The singer-songwriter's chord-based, fingerpicking style requires him to regularly lacquer his acrylic-reinforced nails. Boling's thumb, index, and middle fingers on his picking hand have long, near-Dracula-length nails he will mend with super glue if, God forbid, one cracks or breaks on stage.
"A Vietnamese nail salon in Albuquerque knows me well," Boling said Friday, during final preparations at Crash Music for his live show tonight. He performs two sets starting at 7:30. "I'm not the only guitar player they see. There's the entire Flamenco guitar department at the University of New Mexico who also give them regular business."
Boling is also no stranger to folk-friendly venues around the country. He hits the road for more than 100 shows over nine or so months each year, playing venues from guitar-picker festivals and competitions to speakeasies and retirement homes.
He just returned from a tour of the Midwest and East coast, which included a stop at the historic Hurdy Gurdy Music Club in Norwood, N.J.
"The sold-out event was a celebration of Woody's 100th birthday as well as a recreation of a legendary Woody Guthrie Benefit 1956 concert, one of Guthrie's last, to benefit Guthrie's children after the iconic singer was diagnosed with Huntington's disease," Boling said. "And here we were on Nov. 3, days after Hurricane Sandy struck. Nobody knew if people would be able to come out, but they filled the place and were bathed in song and sweet melody. It was clear that they came out because they needed that — the healing had begun."
Playing Guthrie's song "Jesse," Boling took first place at the 2007 Woody Guthrie Folk Festival Songwriting Competition in Guthrie's hometown Okemah, Okla. And in June, he won first place in the songwriter category at the Santa Fe Bluegrass and Old Time Music Festival.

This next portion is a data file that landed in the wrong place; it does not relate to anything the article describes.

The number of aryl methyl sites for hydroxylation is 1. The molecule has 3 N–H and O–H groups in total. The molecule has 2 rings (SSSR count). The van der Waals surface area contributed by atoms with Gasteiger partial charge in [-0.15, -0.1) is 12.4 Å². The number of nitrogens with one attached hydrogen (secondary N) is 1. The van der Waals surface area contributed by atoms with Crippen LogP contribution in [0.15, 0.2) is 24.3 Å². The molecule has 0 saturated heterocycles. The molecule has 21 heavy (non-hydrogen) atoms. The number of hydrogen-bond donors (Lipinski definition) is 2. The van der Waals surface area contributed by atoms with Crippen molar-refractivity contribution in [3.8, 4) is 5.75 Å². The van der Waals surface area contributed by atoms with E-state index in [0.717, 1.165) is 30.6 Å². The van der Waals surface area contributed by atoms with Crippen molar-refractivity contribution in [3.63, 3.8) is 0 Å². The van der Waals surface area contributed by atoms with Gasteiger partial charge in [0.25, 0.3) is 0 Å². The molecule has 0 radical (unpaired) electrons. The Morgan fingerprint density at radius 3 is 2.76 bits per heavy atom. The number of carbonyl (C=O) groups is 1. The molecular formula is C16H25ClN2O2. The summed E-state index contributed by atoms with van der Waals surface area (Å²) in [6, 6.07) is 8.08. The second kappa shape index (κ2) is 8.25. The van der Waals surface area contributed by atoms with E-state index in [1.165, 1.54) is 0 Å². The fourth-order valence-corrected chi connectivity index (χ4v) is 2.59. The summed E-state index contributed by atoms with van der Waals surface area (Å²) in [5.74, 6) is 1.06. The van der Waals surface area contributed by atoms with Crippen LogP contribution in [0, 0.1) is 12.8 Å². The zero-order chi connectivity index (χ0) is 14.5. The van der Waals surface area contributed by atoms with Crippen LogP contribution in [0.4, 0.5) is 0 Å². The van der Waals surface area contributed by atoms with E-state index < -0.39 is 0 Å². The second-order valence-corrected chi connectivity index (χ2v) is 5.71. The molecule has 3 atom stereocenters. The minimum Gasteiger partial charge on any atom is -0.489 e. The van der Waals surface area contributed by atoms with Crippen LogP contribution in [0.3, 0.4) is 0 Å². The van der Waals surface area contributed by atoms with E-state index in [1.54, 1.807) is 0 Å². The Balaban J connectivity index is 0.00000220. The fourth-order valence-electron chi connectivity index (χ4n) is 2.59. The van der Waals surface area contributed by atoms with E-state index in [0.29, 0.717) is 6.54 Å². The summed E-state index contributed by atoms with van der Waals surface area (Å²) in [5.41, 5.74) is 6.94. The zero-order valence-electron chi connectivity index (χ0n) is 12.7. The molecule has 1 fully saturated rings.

Though Boling has lived in Albuquerque for the past 15 years, he is on the road so often you might have a better chance catching him at any folk festival rather than in his adopted home state of New Mexico.
"A fellow musician and dear friend of mine, Jack Wilson, has a saying about us traveling vagabond singer-songwriters," Boling said: "He says, I play music for free; I get paid to drive.'"
Most surprising might be the fact that before he began recording his music and touring the country in his minivan, Boling drove a Crown Victoria as a federal agent for the Bureau of Land Management.
"I gravitated toward it in college in San Antonio," the gentle but enthusiastic performer said, while tuning up his banjitar (a guitar-banjo hybrid that looks like a banjo but has six strings), the words "Gold Tone" gleaming on the headstock. "No regrets — it's how I met my wife, Ellen. She was a park ranger at Chaco Canyon. I had worked all over the Southwest: Big Bend Park, in the Chisos Mountains of Texas; Mesa Verde; Padre Island Seashore; later, I moved from the Park Service to the BLM where I worked for 20 years."
Aztec is not a strange destination for Boling, who said his parents moved to the corner of Mesa Verde and Chaco in the 1980s at the urging of long-time resident Chuck Buck.
"My mom was an Old Sorehead," Boling said, chuckling. "Aztec residents gave her the honor and she happily dragged my dad around to more fundraisers that year. Her campaign funds all went to charity, so he went along with it."
Boling credits his mom with helping him discover guitar. When he was a sixth-grader in San Antonio, he stumbled across his mom's guitar in the attic and played it daily until a fateful dorm party years later in college when another student fell on it, reducing the beloved instrument to a pile of strings and splinters. But by then he was hooked. He got another guitar, and later the banjitar, and began recording and touring.
Boling's most recent CD is the 23-song "Live! From the Winter Folk Festival 2009," which includes his version of "Jesse" along with his narrative-rich ballads and tales.
"The Big Top" is inspired by a friend of his, John Boswell, who at age 43 joined the Culpepper and Merriweather Great Combined Circus. Another song, "Darwin's Pride and Joy," rollicks through the farcical tale of a hapless antihero undermining the gene pool.
Boling insists that while his songs are inspired in large part by people he knows or has known, he takes liberties to best serve the music and engage listeners.
"I communicate emotional truths," he said.